Blogger extraordinaire (and Wizbang guest author emeritus) Will Franklin is back, and he’s apparently not lost any of his style and insightfulness during his hiatus. And has his absence been sorely missed.
One of his more recent postings hit home (no pun intended) for me. He looked at a study of the business tax climate of the several states, and correlated them to their “redness/blueness.”
Naturally, we here in New Hampshire were near the top of the list, coming in at #8. (Massachusetts, often the butt of my derision, came in 36th.) Will lists us as a “blue” state, based on the 2004 presidential election. It’s a good a standard as any, but at least in our case, it’s not a really fair standard.
Yes, Kerry won New Hampshire in 2004, to our shame. But we are hardly a “blue” state, as Will himself points out. We’re more “purple.”
Our sitting governor is a Democrat. I voted for him two years ago, and I’m leaning towards doing it again this year. We tend to give most governors a second term; they have to really irritate us to bounce them out as one-termers. (the guy Governor Lynch defeated, Republican Governor Craig Benson, was an abrasive, arrogant technocrat who rubbed way too many people the wrong way during his single term.)
On the other hand, our legislature is held by the Republicans, as is our entire Congressional delegation (all four of them). The Democrats are a feisty minority here in New Hampshire, but still a minority.
So, on the other hand, are the Republicans. The largest party affiliation in New Hampshire is no party affiliation — declared independents like me who simply don’t feel like subsuming ourselves to either group, but picking and choosing our candidates, our issues. Last election, I split the top four spots on the ballot evenly — Bush (R) for president, Haddock (D) for Senate, Bradley (R) for House, and Lynch (D) for governor. I voted in the Democratic primaries in 2004 (Lieberman) and 2000 (Bradley), but went Republican in 1996 and voted for Bob Dole.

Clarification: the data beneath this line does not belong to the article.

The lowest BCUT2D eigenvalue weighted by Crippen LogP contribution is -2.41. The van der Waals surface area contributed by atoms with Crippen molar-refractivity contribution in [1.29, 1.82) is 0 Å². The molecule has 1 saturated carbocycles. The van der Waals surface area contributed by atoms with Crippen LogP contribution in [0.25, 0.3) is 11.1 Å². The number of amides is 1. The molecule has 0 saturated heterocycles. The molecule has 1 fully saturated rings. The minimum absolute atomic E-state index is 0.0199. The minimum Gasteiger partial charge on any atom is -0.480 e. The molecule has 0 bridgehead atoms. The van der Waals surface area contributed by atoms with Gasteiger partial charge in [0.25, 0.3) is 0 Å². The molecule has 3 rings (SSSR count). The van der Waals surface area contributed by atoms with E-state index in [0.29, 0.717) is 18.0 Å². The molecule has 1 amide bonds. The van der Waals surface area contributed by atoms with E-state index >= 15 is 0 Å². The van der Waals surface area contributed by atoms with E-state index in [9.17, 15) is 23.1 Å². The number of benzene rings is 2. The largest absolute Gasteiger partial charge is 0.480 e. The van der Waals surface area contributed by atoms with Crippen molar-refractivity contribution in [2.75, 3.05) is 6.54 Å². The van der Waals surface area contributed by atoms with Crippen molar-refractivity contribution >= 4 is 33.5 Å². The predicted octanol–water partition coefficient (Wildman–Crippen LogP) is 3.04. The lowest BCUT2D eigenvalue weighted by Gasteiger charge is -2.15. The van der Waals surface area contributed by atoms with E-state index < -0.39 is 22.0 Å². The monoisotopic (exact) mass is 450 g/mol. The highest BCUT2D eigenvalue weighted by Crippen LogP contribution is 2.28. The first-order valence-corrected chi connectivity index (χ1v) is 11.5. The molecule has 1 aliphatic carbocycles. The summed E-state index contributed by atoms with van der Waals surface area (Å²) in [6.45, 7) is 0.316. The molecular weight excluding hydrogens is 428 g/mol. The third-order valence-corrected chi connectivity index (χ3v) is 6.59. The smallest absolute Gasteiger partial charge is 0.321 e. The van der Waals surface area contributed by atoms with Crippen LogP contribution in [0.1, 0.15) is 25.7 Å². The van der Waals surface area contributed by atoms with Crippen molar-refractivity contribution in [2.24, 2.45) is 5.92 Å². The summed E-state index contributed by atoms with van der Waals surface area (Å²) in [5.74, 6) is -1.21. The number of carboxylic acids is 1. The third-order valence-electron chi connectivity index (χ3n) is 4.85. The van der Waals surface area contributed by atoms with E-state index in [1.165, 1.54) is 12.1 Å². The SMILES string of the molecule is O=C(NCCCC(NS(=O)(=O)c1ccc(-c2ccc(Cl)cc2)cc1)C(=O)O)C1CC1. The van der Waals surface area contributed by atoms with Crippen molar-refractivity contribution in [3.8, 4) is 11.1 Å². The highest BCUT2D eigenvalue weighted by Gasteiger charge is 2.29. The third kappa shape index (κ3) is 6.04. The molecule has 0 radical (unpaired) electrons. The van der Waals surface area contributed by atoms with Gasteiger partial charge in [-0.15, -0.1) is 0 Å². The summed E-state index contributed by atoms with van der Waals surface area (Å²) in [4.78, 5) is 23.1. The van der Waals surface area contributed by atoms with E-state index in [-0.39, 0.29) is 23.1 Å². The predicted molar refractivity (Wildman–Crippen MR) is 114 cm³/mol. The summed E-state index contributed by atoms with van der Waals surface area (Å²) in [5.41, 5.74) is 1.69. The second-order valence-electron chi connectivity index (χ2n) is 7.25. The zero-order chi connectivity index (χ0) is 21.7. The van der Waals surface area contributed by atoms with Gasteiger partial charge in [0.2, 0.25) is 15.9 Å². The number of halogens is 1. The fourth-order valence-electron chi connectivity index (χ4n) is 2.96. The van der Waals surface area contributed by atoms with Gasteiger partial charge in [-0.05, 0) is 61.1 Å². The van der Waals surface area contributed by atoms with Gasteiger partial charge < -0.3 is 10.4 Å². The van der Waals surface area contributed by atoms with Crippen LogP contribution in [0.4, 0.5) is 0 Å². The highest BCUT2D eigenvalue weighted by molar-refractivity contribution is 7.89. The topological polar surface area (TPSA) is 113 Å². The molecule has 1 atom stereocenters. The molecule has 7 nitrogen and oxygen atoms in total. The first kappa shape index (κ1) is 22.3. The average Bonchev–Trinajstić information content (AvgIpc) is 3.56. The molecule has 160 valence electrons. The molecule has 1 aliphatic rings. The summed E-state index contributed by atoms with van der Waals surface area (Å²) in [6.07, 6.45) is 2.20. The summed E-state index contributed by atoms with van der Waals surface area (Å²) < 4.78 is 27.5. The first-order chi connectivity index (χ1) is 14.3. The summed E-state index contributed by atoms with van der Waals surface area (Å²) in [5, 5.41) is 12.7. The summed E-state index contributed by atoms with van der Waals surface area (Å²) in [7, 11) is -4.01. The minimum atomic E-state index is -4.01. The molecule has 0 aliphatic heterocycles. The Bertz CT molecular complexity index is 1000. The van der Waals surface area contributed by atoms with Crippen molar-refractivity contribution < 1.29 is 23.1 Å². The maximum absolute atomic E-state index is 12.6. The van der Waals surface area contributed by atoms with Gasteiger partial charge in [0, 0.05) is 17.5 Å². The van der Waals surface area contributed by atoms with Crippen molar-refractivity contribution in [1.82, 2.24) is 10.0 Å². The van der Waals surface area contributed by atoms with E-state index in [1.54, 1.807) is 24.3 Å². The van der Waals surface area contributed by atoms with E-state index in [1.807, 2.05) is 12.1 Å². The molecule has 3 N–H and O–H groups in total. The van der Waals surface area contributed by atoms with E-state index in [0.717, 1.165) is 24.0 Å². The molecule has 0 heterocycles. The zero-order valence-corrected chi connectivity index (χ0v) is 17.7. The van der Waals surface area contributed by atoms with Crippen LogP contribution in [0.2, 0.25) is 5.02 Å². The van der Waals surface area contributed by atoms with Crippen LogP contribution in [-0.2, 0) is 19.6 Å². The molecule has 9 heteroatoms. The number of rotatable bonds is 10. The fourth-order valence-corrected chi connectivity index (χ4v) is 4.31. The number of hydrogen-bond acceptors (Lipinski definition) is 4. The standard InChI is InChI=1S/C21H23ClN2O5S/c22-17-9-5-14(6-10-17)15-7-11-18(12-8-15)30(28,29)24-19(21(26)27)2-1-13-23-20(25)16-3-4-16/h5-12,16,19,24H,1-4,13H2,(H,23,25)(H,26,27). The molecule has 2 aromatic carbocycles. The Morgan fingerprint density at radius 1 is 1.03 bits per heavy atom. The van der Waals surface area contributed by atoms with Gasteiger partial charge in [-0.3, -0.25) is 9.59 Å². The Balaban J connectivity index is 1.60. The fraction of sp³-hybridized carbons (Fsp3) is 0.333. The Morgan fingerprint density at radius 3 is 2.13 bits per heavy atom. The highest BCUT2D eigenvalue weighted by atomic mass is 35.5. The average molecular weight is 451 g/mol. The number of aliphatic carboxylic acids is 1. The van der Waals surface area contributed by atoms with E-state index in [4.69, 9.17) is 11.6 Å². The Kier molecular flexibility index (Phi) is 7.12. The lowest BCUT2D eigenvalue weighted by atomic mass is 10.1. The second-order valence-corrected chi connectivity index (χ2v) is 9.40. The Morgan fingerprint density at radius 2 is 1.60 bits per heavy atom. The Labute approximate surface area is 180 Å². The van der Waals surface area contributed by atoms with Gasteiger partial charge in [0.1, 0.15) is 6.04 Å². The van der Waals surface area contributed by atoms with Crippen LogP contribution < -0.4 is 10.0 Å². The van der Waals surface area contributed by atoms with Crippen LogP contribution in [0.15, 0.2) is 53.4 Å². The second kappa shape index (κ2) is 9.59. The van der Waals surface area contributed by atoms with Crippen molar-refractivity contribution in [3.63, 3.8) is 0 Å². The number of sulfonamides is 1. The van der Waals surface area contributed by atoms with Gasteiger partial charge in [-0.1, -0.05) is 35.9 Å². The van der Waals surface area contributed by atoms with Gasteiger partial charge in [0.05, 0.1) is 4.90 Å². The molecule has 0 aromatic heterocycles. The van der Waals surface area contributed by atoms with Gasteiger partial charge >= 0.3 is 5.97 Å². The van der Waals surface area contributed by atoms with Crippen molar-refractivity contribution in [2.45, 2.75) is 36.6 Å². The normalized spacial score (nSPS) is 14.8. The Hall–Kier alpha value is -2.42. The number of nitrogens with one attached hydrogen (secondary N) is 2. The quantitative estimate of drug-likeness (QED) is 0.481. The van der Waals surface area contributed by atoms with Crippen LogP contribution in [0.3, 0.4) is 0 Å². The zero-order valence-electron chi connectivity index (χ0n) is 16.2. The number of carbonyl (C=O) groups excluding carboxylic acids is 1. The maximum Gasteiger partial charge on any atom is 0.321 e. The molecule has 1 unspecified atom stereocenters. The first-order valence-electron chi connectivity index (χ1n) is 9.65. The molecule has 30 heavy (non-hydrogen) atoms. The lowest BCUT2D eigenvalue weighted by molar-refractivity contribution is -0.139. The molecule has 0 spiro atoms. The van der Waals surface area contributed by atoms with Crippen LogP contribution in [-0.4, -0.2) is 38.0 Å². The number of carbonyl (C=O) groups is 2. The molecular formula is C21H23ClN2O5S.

But back to the issue of tax friendliness and New Hampshire. We tend not to trust the government too much, so we do what we can to keep them out of mischief. The most corrosive influence on government seems to be money, so we do what we can to limit their access to it.
- To call our legislative salaries “tokens” would be an insult to video games and subway fares. Lawmakers get a grand total of $100 per year. (Plus mileage and other compensations, but they’re largely negligible.) One simply cannot live on the pay of a lawmaker, meaning that our representatives have to either have real jobs or be independently wealthy. If they have real jobs, they don’t have the time to devote to full-time lawmaking. If they’re wealthy, they tend not to be too interested in jacking up their own taxes. It might not be the best system, but it tends to work for us.
- That legislature is also the third-largest deliberative body in the world. (The US Congress and one other that I’ve never managed to track down are larger.) Our Senate has 24 members, our House has 400. Whereas the average member of the US House has roughly 600,000 constituents, the New Hampshire Representative has, on average, 3,000. There’s a damned good chance that you personally KNOW your Representative — or, at least, know someone who does or can find them in the phone book. That means if you have a bitch with the state, you can get hold of someone pretty damned easily — and they know that if they blow you off, it’ll come back and bite them on the ass — as has happened several times.
- We are the only state with no state or local sales or income taxes. The opposition to “broad-based taxes” is a tenet of faith among us New Hampshirites — for decades candidates had to practically swear on a bible to oppose them, or give up any chance of winning.
- We are, largely, a rural state. While Manchester — my current home town — has about 10% of the entire state’s population (just a smidgen over 1.1 million people), the state overall only has 13 cities, out of 234 “incorporated communities.” As such, social needs that are often met by large bureaucracies in larger areas are the concerns of local groups, sometimes even private ones — and nobody knows you like your neighbors, especially in small towns.
No, we’re hardly perfect. We have our shares of problems and issues. (For one thing, look at the neighborhood we live in — Vermonsters to the west, Hosers to the north, Maineiacs east, and Massholes south.) We tend to be very homogenous, and a tad suspicious of strangers. We lack a lot of the “cultural” and other resources that a lot of people value.
But overall, New Hampshire is a damned fine place to live, and that study that Willl cites is just one more piece of evidence affirming what I’ve known all my life.